Jürgen Habermas distinguishes between two types of public: That part is what dominated by professional media and lobbyists with close proximity to the political center to the public, he referred to as "forged on the anvil", the part of the public, which by the civil society is made designates he as not bequeathed or autochthonous.

Internal public is a separate form that is not related to the whole of society. Rather, the relationship with larger groups , associations , companies or other organizations and corporations is affected. It denotes the total number of people concerned and is nevertheless subject to the same norms and basic organizational patterns as the “external public”. This inner public is separated from it and served taking into account the special information needs.

In democratic societies , the public plays an important role in the form of public opinion , because it is there that (political) opinion formation takes place. The press is an important part and mirror of the public. In this context, public goods are important that enable the public in the first place. According to some theories, a vibrant public is seen as the basis for the development of a civil society.

Criticism of Jürgen Habermas

According to Nancy Fraser , Jürgen Habermas neglected the public's structural change because there are systematic obstacles “that actually prevent full and equal access to public debate”. This affects dispossessed workers, women, the poor and members of ethnic, religious and national minorities.

The historical dimension is essential. The class boundaries up to the First World War made the public a privilege of certain social classes (exclusions through the establishment of the criterion of courage ). Since the Enlightenment, a separation into private and public spaces has been accompanied by the fact that women are assigned to private and men to public space. In the opinion of critics, such gender-specific attributions have led to the fact that public opinion in bourgeois societies is often formed by excluding women from these processes. The public has therefore contributed to the establishment of problematic gender identities. Even in modern media societies, public communication often leads to the establishment of gender hierarchies that go hand in hand with mechanisms of inclusion and exclusion.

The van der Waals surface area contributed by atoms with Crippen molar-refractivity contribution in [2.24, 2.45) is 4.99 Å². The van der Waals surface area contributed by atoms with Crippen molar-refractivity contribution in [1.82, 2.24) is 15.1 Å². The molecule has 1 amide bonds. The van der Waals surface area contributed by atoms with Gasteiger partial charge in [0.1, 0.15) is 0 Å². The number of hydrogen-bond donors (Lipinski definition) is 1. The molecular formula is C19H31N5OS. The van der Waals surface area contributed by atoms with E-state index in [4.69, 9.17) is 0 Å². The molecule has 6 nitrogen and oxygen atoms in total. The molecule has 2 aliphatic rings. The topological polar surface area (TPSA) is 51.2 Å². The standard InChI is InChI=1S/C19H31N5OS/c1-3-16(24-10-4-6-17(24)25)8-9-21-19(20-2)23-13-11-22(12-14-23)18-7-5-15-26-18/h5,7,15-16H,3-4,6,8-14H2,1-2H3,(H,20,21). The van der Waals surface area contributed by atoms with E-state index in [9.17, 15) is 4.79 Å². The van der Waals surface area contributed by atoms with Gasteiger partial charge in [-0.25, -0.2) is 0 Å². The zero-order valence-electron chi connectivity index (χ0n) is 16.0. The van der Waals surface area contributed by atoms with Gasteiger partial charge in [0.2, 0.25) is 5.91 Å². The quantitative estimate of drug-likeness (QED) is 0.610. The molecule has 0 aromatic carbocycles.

Public and communication

From the point of view of communication theory , the problem is to “identify the public and, above all, to generalize the relationships between the public and the public in an empirically sustainable manner”.

Joachim Westerbarkey begins with the classification as an "everyday category", then speaks of the contradicting functions of the public through the pairings of: "" Leveling and differentiation, conformity and plurality, curiosity and ignorance "". He also takes the view that there are only “special audiences” whose participants and content also vary. “Dynamics and plurality” characterize the idea of ​​the public.

Public and democracy

Publicity of all significant legal, political and economic processes, as well as the formation of public opinion and will are considered criteria of a functioning democracy .